As I passed Wrinklers lagoon I noticed for the first time this summer the lagoon had been released. The spoil piles still remained where the excavator had dug an opening to the sea, slowly being eroded by the ever widening channel as my favourite lagoon disgorged its tannin rich waters. My mind started racing with questions. How had the high water levels of winter and spring affected the fishing? Would the large bream from the year before still be there? How would the abundance of water birds affect the fishing? As the water level dropped and the flats began to appear, it became evident that the black inky mud of the year before had been overlaid by clean yellow sand and the lagoon now contained far more weed. How would this affect things? There is really only one way to find out.

Presented from Issue 96

Why Do it?

Mako Sharks are a fantastic sports fish and as luck would have it, they live right here in Tasmania. They are visually spectacular during the extremely hard fight as they rip line from the reel on one of their blistering runs and then up the entertainment value one more notch by leaping metres into the air, crashing back down with a huge spray of water.

Honda marine 0Honda Marine, a division of American Honda Motor Co., Ltd breaks the mould for marine engines at the 2017 Miami International Boat Show with a bold new concept engine that could power the future of boating. With inspiration from across Honda’s line-up – including automotive, marine and aeronautical – the design concept engine is a blue sky vision for what future marine engines could look like.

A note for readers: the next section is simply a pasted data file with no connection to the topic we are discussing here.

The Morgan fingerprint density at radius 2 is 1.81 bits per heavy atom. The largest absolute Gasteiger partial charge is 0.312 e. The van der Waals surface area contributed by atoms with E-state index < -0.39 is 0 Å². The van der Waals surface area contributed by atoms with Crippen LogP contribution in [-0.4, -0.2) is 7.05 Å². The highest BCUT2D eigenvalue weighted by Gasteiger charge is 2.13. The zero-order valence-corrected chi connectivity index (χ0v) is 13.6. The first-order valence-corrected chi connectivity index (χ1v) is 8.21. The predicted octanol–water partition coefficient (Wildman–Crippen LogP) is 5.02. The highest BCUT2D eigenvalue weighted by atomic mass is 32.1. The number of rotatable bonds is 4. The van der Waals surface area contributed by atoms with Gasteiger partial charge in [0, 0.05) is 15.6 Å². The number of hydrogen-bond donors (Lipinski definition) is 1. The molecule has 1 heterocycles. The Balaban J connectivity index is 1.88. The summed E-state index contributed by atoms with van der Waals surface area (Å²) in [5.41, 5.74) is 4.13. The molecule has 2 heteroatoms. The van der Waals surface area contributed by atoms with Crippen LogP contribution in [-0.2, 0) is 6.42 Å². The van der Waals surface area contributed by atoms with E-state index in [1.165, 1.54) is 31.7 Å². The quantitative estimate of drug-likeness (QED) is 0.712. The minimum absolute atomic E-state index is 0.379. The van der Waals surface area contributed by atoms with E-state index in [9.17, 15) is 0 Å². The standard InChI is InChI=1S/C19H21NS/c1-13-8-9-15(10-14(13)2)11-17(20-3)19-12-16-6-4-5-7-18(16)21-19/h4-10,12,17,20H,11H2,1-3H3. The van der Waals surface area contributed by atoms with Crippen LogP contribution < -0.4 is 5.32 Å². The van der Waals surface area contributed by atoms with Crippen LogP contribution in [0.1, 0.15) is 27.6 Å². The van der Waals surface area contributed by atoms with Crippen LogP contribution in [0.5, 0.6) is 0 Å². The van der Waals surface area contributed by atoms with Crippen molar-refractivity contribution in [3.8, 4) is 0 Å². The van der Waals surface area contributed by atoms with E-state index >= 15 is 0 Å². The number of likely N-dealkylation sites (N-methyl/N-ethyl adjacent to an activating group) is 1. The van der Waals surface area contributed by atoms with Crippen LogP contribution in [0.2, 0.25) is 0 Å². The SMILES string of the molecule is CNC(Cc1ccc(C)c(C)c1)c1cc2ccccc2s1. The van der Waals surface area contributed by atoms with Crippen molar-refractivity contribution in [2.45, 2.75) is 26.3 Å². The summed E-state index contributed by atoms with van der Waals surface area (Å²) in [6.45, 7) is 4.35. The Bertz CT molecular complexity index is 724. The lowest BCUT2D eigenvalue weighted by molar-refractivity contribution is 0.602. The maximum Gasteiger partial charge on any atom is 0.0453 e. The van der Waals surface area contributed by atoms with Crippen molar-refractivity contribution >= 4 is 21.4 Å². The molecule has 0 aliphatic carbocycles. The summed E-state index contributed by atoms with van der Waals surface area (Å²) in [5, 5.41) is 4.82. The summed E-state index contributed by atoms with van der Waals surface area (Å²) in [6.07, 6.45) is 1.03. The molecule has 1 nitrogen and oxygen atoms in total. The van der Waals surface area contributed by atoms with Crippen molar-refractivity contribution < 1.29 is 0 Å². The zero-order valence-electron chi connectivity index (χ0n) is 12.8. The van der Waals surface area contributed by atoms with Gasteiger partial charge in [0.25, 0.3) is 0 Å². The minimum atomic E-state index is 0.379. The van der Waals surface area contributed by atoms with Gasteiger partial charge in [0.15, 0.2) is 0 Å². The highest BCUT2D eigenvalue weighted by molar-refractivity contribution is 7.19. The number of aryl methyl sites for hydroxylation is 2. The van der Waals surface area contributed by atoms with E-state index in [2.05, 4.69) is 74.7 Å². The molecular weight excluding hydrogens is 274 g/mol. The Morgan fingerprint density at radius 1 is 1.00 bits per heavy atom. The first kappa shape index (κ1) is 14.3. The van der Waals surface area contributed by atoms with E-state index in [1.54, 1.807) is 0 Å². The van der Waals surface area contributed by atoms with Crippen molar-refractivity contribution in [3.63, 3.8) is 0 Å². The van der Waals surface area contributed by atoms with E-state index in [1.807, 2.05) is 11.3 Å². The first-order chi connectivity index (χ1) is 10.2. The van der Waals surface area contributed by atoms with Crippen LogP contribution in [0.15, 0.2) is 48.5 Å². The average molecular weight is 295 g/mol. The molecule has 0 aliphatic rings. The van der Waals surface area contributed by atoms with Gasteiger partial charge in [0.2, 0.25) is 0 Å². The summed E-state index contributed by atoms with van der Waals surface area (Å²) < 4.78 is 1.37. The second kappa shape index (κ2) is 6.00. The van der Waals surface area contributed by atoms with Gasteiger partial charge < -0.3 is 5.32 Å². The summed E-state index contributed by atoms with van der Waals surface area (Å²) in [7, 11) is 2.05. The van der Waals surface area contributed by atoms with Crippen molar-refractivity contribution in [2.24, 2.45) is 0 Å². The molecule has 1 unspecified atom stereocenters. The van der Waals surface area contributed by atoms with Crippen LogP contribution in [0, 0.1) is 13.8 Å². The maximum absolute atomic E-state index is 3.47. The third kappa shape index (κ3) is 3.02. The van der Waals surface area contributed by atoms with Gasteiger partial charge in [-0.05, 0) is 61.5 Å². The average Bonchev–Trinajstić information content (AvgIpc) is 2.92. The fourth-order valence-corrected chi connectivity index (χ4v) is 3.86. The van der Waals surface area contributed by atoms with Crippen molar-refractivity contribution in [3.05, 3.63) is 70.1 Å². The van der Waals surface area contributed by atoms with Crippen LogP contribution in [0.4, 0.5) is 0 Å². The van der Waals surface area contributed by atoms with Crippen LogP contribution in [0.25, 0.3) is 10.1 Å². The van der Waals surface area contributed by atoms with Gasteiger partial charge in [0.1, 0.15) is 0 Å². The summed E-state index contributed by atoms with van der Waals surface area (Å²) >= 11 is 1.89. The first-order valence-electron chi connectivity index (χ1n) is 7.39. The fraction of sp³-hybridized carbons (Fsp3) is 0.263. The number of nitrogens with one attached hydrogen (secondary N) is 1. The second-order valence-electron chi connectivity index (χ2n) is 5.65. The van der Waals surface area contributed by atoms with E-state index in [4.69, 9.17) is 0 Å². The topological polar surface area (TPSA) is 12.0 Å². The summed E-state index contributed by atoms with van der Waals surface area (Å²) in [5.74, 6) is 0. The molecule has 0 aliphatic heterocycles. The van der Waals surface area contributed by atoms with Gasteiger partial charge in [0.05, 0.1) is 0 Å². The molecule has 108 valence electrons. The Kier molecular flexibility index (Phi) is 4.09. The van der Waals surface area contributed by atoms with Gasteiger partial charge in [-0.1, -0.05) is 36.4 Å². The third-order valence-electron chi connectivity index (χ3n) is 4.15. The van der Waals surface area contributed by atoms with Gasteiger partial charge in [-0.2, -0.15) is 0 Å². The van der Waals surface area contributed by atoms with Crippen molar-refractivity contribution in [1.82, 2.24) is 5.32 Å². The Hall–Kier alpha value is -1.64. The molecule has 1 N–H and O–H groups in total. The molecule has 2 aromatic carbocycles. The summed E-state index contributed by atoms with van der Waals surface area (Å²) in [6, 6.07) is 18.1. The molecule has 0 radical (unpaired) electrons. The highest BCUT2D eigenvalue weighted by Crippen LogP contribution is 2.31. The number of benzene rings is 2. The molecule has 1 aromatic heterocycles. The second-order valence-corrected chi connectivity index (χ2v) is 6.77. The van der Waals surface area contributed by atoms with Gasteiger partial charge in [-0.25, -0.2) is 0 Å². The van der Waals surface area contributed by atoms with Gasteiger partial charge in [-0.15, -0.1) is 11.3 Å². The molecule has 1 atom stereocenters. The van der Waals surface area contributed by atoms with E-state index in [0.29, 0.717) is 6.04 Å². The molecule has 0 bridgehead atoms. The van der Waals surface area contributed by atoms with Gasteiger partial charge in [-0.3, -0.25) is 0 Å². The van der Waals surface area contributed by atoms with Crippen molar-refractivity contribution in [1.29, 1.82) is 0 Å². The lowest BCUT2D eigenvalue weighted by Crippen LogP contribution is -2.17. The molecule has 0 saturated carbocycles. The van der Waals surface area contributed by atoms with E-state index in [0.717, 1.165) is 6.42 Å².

“The Honda Marine Design Concept Engine is a clear indicator that Honda is committed to the Marine business, continuing its legacy of innovation and ground-breaking marine products with a vision of what future Honda Marine power could be,” said Will Walton, Assistant Vice President – Honda Marine America.

Designers at Honda’s Advanced Design Group in the U.S were given a ‘clean sheet of paper’ opportunity to design a concept motor that could be applied to a variety of engines.

scientific anglersWe have just received the below update from Scientific Anglers concerning further testing on the new AST Plus slickness additive. These figures are quite incredible and can truly be said that the AST Plus is a game changer in the manufacturing of fly lines.

When you read these figures the new Amplitude fly lines are the best value fly lines on the market.

Presented from Issue 95
Recent kayak popularity It was over 25 years, maybe 30 years ago, when I first saw someone fishing from water level in a boat. On a dark and windy night much to my amusement my mate John Rumph waddled into Lake Toolondo in the Grampians on a horrid night standing in what I think was the first ever float tube imported into Australia.

Presented from Issue 95